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WIPO Arbitration and Mediation Center


Royal Caribbean Cruises Ltd. v. Domain Administrator, Fundacion Privacy Services LTD

Case No. D2019-2722

1. The Parties

The Complainant is Royal Caribbean Cruises Ltd., United States of America (the “United States” or “USA”), represented by Sanchez Fischer Levine, LLP, United States.

The Respondent is Domain Administrator, Fundacion Privacy Services LTD, Panama.

2. The Domain Name and Registrar

The disputed domain name <roaylcaribbean.com> (‘the Domain Name’) is registered with Media Elite Holdings Limited dba Register Matrix (the “Registrar”).

3. Procedural History

The Complaint was filed with the WIPO Arbitration and Mediation Center (the “Center”) on November 6, 2019. On November 7, 2019, the Center transmitted by email to the Registrar a request for registrar verification in connection with the Domain Name. On November 10, 2019, the Registrar transmitted by email to the Center its verification response confirming that the Respondent is listed as the registrant and providing the contact details.

The Center verified that the Complaint satisfied the formal requirements of the Uniform Domain Name Dispute Resolution Policy (the “Policy” or “UDRP”), the Rules for Uniform Domain Name Dispute Resolution Policy (the “Rules”), and the WIPO Supplemental Rules for Uniform Domain Name Dispute Resolution Policy (the “Supplemental Rules”).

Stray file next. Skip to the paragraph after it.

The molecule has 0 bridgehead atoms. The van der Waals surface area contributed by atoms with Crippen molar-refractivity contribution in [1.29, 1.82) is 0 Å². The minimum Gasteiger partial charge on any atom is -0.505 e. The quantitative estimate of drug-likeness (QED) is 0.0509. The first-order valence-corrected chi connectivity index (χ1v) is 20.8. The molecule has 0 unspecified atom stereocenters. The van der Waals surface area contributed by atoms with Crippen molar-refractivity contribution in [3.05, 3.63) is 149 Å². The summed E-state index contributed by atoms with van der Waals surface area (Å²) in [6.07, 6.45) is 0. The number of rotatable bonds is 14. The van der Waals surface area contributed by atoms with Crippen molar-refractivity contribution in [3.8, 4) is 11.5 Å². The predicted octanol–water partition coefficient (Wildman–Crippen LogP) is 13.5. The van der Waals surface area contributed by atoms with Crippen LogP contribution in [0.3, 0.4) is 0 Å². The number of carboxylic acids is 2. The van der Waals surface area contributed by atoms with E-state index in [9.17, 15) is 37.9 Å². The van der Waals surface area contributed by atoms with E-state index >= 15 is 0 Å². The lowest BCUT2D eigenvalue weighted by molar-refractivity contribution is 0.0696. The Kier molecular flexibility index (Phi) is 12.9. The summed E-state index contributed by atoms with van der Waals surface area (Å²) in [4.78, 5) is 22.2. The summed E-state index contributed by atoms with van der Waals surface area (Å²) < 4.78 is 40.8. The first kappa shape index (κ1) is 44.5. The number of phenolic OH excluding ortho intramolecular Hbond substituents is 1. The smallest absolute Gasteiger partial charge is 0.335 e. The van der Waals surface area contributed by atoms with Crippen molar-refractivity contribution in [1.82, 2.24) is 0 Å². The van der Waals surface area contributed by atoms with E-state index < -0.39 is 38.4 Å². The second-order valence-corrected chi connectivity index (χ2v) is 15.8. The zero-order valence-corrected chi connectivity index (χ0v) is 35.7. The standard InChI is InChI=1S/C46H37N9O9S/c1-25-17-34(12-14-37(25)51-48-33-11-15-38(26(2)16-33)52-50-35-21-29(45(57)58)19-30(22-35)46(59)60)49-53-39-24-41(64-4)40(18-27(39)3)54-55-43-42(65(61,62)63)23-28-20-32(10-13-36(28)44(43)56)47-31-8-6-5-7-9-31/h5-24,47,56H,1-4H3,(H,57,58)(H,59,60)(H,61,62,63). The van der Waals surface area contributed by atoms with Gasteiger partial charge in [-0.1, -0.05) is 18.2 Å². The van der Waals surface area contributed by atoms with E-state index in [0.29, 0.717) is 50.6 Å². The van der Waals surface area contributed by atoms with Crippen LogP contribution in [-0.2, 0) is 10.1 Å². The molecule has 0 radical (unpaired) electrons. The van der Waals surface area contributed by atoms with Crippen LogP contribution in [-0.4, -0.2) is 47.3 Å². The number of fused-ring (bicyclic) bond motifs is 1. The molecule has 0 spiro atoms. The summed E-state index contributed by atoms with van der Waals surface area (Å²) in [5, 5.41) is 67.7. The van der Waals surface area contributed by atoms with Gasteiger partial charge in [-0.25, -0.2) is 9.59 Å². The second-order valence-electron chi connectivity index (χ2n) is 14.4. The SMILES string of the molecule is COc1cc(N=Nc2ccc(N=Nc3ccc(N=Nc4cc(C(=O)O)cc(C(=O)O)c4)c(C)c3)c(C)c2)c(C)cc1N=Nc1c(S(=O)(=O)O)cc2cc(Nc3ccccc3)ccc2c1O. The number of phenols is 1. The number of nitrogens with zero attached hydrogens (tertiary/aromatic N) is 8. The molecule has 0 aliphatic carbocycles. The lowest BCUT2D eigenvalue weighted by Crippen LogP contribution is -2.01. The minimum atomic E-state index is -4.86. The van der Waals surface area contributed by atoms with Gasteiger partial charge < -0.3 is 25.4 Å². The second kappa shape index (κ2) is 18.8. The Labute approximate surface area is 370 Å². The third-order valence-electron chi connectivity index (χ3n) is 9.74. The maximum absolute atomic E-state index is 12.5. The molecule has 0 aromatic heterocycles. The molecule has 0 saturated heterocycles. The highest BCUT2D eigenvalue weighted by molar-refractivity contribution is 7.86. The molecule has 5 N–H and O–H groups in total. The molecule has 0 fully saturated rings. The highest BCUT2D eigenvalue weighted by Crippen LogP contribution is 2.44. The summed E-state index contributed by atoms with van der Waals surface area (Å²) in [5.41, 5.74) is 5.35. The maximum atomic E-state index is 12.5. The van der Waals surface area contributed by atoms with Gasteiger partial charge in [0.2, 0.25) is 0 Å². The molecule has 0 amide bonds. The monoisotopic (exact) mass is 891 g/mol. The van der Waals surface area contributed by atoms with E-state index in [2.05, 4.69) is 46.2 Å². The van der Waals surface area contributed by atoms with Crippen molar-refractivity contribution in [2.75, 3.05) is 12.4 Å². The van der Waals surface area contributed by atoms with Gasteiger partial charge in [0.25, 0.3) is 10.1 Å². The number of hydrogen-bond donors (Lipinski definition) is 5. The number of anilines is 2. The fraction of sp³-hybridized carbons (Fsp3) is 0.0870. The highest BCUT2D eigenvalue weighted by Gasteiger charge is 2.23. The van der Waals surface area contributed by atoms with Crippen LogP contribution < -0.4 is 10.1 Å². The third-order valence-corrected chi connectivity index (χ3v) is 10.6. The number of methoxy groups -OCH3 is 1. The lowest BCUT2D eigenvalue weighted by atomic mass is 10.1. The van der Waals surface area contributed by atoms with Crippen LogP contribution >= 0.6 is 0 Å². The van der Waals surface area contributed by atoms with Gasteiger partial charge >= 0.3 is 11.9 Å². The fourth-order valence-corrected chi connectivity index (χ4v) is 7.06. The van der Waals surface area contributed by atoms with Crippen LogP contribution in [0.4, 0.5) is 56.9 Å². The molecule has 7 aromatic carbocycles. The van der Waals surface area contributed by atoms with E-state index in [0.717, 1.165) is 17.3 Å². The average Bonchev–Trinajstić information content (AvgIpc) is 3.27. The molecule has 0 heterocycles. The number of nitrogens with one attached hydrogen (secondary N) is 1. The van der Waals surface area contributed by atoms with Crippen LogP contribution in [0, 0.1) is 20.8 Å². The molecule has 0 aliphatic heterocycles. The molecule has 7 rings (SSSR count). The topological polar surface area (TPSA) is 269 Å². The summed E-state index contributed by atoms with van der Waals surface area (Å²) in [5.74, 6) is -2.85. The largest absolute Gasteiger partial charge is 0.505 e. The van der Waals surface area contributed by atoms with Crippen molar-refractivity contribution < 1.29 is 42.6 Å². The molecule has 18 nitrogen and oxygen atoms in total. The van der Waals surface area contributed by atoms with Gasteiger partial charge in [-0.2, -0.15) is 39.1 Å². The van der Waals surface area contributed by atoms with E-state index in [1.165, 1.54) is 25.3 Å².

In accordance with the Rules, paragraphs 2 and 4, the Center formally notified the Respondent of the Complaint, and the proceedings commenced on November 13, 2019. In accordance with the Rules, paragraph 5, the due date for Response was December 3, 2019. The Respondent did not submit any response. Accordingly, the Center notified the Respondent’s default on December 6, 2019.

The Center appointed Dawn Osborne as the sole panelist in this matter on December 9, 2019. The Panel finds that it was properly constituted. The Panel has submitted the Statement of Acceptance and Declaration of Impartiality and Independence, as required by the Center to ensure compliance with the Rules, paragraph 7.

4. Factual Background

The Complainant is the owner of the trade mark ROYAL CARIBBEAN registered, inter alia, in the USA under registration no. 1397148 for cruise services since 1986.

The Domain Name registered in 2003 has been pointed to pay-per-click links competing with the Complainant.

5. Parties’ Contentions

A. Complainant

The Complainant’s contentions can be summarised as follows:

The Complainant is the owner of the trade mark ROYAL CARIBBEAN registered, inter alia, in the USA for cruise services since 1986 and used since 1970.

The Domain Name registered in 2003 is confusingly similar to the Complainant’s mark, merely transposing two letters “a” and “y” and adding the generic Top-Level Domain (“gTLD”) “.com” which does not prevent said confusing similarity.

The Respondent does not have any rights or legitimate interests in the Domain Name, is not commonly known by it and is not authorised by the Complainant.

The Domain Name points to links which mimic links that would be present on an official site of the Complainant, but are diversionary and competing pay-per-click links in the cruise sector. This is not a bona fide offering of goods or services.